Hey there, time traveller!
This article was published 23/11/2012 (1372 days ago), so information in it may no longer be current.
This book, like its subject, requires patience and indulgence, but if you approach it with a generous spirit, you will be richly rewarded.
Likewise, if you approach with a spirit of stinginess or cynicism, you simply won't be able to "get into it."
Vagina by American feminist scholar Naomi Wolf bills itself as "a new biography" but it could just as easily claim to be an owner's manual, filled with exhaustively researched studies about the inner workings of this much misunderstood body part.
Wolf shot to prominence in the early '90s with her first book, The Beauty Myth, which established Wolf as an important voice in the third wave of the feminist movement. She has remained on the vanguard of left-wing discourse ever since.
Vagina begins as an exploration of the pelvic nerve and its role in connecting the vagina to the brain, and what that connection means on a grander scale.
Wolf, now 50, was launched upon her exploration of this subject after suffering damage to her own pelvic nerve.
She found that, upon repairing the damage, she not only recovered lost physical sensation, but recovered more ephemeral sensations as well: an appreciation for beauty, a sense of connection to others, confidence, creativity and a lust for life.
Thus began her journey to discover the effects of the vagina-brain connection upon the psyches of women, a journey that ranges from the coldly clinical to the anecdotal to the frankly flaky.
The first section of the book is extremely informative, describing the physical shape of the pelvic nerve, the function of the autonomic nervous system and the effects of the various hormones secreted during sex. It also details past studies and theories of women's orgasms.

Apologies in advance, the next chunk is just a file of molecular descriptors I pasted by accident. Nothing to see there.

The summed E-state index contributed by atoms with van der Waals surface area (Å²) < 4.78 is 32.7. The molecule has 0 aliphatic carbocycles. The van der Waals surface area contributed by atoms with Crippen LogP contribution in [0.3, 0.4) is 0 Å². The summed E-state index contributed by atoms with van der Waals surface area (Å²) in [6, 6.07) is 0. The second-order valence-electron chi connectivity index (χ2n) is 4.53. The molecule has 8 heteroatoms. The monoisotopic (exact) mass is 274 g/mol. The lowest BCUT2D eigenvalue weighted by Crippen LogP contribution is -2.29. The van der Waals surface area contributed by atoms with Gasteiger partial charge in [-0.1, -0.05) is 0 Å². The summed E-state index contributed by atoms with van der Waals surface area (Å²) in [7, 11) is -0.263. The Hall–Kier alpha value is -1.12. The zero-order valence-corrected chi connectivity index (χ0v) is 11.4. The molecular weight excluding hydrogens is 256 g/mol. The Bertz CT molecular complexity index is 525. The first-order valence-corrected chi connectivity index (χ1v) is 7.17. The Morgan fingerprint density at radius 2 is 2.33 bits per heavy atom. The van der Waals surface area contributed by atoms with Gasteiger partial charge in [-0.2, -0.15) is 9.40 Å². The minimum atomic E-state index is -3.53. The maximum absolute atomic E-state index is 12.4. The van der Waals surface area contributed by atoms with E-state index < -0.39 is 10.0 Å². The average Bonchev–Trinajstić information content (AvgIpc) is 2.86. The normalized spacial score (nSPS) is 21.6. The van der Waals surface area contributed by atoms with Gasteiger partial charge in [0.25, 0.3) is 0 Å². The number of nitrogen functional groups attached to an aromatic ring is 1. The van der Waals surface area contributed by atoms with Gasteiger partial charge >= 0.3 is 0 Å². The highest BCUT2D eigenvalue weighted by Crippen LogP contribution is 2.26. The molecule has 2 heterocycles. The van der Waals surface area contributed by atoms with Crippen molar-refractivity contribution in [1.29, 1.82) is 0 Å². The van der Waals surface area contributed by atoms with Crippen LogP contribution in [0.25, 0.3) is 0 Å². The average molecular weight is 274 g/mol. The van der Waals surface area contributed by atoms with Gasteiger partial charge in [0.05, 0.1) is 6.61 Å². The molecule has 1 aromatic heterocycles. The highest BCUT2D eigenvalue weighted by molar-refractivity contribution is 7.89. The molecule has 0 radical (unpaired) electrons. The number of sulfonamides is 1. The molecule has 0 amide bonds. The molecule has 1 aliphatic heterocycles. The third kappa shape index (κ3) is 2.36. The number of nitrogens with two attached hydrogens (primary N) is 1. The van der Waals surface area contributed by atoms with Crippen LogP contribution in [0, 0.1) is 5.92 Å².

Wolf then moves on to describe a history of beliefs and misconceptions about the vagina and to analyze current attitudes in popular culture.
The book culminates in a sort of guide book on the care of the vagina, presenting something called the Goddess Array: a "set of behaviours that activate the autonomic nervous system in women." It is in this presentation of the Goddess Array that Vagina is most problematic.
There is something New Agey and cultish about some aspects of this work, as if we're being asked to shut down our critical faculties and take it at face value.
Wolf reports at length on the work of Mike Lousada, who is a Tantric healer and "vagina guru."
It is extremely difficult to keep an open mind about a man who claims expertise in this area, especially when his work involves massaging women's vaginas to orgasm. (To quote a friend's response: "Nice work if you can get it.")
It also treads dangerously close to the politically incorrect notion that women are slaves to our hormones and defined by our genitals.
Nevertheless there is much to recommend Vagina. Sections on the censure young women face when they claim agency in their own sexual desires should be required reading for all young people.
We have recent examples of the dangers of slut-shaming (i.e. Amanda Todd) proving that this type of discourse could literally save lives.
Perhaps Wolf is simply ahead of her time. Both a strength and a weakness: she is disarmingly open to questionable ideas, leaving her vulnerable to criticism of playing fast and loose with science.
It's difficult to believe a writer and thinker as evolved as Wolf could be so naive. Maybe what looks maddeningly foolish is in fact subtly courageous.
Ultimately this book challenges us all to take women's sexual satisfaction seriously. The discomfort some readers feel at this notion, and the vitriol hurled in Wolf's direction by some critics, simply proves her point.
As a society, we may not be ready to receive this potent message.
Debbie Patterson is a sex-positive feminist theatre artist in Winnipeg.